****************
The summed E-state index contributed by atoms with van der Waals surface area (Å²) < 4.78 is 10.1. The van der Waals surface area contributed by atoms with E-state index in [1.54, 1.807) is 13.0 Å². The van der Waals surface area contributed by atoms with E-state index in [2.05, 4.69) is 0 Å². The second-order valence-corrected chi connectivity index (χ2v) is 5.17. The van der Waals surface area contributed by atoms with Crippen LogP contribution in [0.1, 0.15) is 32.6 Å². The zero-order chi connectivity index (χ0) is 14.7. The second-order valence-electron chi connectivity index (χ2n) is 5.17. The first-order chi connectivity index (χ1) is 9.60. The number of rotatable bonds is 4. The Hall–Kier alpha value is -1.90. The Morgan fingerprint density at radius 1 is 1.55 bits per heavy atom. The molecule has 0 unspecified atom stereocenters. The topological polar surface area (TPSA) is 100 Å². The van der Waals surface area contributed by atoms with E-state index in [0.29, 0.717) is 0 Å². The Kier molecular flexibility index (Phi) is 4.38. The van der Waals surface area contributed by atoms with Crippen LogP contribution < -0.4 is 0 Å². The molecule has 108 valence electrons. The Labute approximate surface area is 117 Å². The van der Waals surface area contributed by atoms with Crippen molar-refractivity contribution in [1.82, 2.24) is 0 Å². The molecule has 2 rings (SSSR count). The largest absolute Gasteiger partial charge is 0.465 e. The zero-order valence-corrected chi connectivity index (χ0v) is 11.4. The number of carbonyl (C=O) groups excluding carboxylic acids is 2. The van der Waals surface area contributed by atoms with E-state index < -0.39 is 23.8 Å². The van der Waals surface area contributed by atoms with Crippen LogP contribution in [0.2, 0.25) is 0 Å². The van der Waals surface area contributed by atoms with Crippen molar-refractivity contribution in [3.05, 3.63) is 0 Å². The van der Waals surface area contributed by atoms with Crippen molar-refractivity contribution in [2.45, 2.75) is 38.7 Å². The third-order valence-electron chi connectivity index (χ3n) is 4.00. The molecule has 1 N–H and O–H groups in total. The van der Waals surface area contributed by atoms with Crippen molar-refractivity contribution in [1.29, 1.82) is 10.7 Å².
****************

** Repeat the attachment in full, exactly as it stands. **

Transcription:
The summed E-state index contributed by atoms with van der Waals surface area (Å²) < 4.78 is 10.1. The van der Waals surface area contributed by atoms with E-state index in [1.54, 1.807) is 13.0 Å². The van der Waals surface area contributed by atoms with E-state index in [2.05, 4.69) is 0 Å². The second-order valence-corrected chi connectivity index (χ2v) is 5.17. The van der Waals surface area contributed by atoms with Crippen LogP contribution in [0.1, 0.15) is 32.6 Å². The zero-order chi connectivity index (χ0) is 14.7. The second-order valence-electron chi connectivity index (χ2n) is 5.17. The first-order chi connectivity index (χ1) is 9.60. The number of rotatable bonds is 4. The Hall–Kier alpha value is -1.90. The Morgan fingerprint density at radius 1 is 1.55 bits per heavy atom. The molecule has 0 unspecified atom stereocenters. The topological polar surface area (TPSA) is 100 Å². The van der Waals surface area contributed by atoms with E-state index in [0.29, 0.717) is 0 Å². The Kier molecular flexibility index (Phi) is 4.38. The van der Waals surface area contributed by atoms with Crippen LogP contribution < -0.4 is 0 Å². The molecule has 108 valence electrons. The Labute approximate surface area is 117 Å². The van der Waals surface area contributed by atoms with Crippen molar-refractivity contribution in [1.82, 2.24) is 0 Å². The molecule has 2 rings (SSSR count). The largest absolute Gasteiger partial charge is 0.465 e. The zero-order valence-corrected chi connectivity index (χ0v) is 11.4. The number of carbonyl (C=O) groups excluding carboxylic acids is 2. The van der Waals surface area contributed by atoms with E-state index < -0.39 is 23.8 Å². The van der Waals surface area contributed by atoms with Crippen LogP contribution in [0.2, 0.25) is 0 Å². The van der Waals surface area contributed by atoms with Crippen molar-refractivity contribution in [3.05, 3.63) is 0 Å². The van der Waals surface area contributed by atoms with Crippen molar-refractivity contribution in [2.45, 2.75) is 38.7 Å². The third-order valence-electron chi connectivity index (χ3n) is 4.00. The molecule has 1 N–H and O–H groups in total. The van der Waals surface area contributed by atoms with Crippen molar-refractivity contribution in [1.29, 1.82) is 10.7 Å².